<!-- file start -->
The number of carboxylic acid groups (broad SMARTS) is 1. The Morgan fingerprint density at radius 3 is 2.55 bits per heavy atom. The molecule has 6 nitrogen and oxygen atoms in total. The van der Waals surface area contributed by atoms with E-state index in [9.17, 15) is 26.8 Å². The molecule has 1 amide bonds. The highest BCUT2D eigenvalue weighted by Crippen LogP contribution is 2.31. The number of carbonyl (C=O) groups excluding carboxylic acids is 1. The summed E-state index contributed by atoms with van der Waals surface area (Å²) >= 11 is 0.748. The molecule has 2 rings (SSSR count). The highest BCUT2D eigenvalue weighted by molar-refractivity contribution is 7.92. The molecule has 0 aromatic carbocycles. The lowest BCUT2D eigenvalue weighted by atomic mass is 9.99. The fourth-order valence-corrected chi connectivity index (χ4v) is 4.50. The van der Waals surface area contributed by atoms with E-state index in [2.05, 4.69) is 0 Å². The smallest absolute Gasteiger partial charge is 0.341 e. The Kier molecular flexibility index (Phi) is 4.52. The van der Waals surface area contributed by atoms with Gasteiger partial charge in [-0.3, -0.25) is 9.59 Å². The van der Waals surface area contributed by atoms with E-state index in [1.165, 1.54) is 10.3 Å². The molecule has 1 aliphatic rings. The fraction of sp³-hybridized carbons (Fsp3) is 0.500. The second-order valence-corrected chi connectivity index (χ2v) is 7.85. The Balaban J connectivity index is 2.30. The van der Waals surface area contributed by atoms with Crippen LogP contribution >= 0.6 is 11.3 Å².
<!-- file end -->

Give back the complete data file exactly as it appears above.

The number of carboxylic acid groups (broad SMARTS) is 1. The Morgan fingerprint density at radius 3 is 2.55 bits per heavy atom. The molecule has 6 nitrogen and oxygen atoms in total. The van der Waals surface area contributed by atoms with E-state index in [9.17, 15) is 26.8 Å². The molecule has 1 amide bonds. The highest BCUT2D eigenvalue weighted by Crippen LogP contribution is 2.31. The number of carbonyl (C=O) groups excluding carboxylic acids is 1. The summed E-state index contributed by atoms with van der Waals surface area (Å²) >= 11 is 0.748. The molecule has 2 rings (SSSR count). The highest BCUT2D eigenvalue weighted by molar-refractivity contribution is 7.92. The molecule has 0 aromatic carbocycles. The lowest BCUT2D eigenvalue weighted by atomic mass is 9.99. The fourth-order valence-corrected chi connectivity index (χ4v) is 4.50. The van der Waals surface area contributed by atoms with E-state index in [2.05, 4.69) is 0 Å². The smallest absolute Gasteiger partial charge is 0.341 e. The Kier molecular flexibility index (Phi) is 4.52. The van der Waals surface area contributed by atoms with Gasteiger partial charge in [-0.3, -0.25) is 9.59 Å². The van der Waals surface area contributed by atoms with E-state index in [1.165, 1.54) is 10.3 Å². The molecule has 1 aliphatic rings. The fraction of sp³-hybridized carbons (Fsp3) is 0.500. The second-order valence-corrected chi connectivity index (χ2v) is 7.85. The Balaban J connectivity index is 2.30. The van der Waals surface area contributed by atoms with Crippen LogP contribution >= 0.6 is 11.3 Å².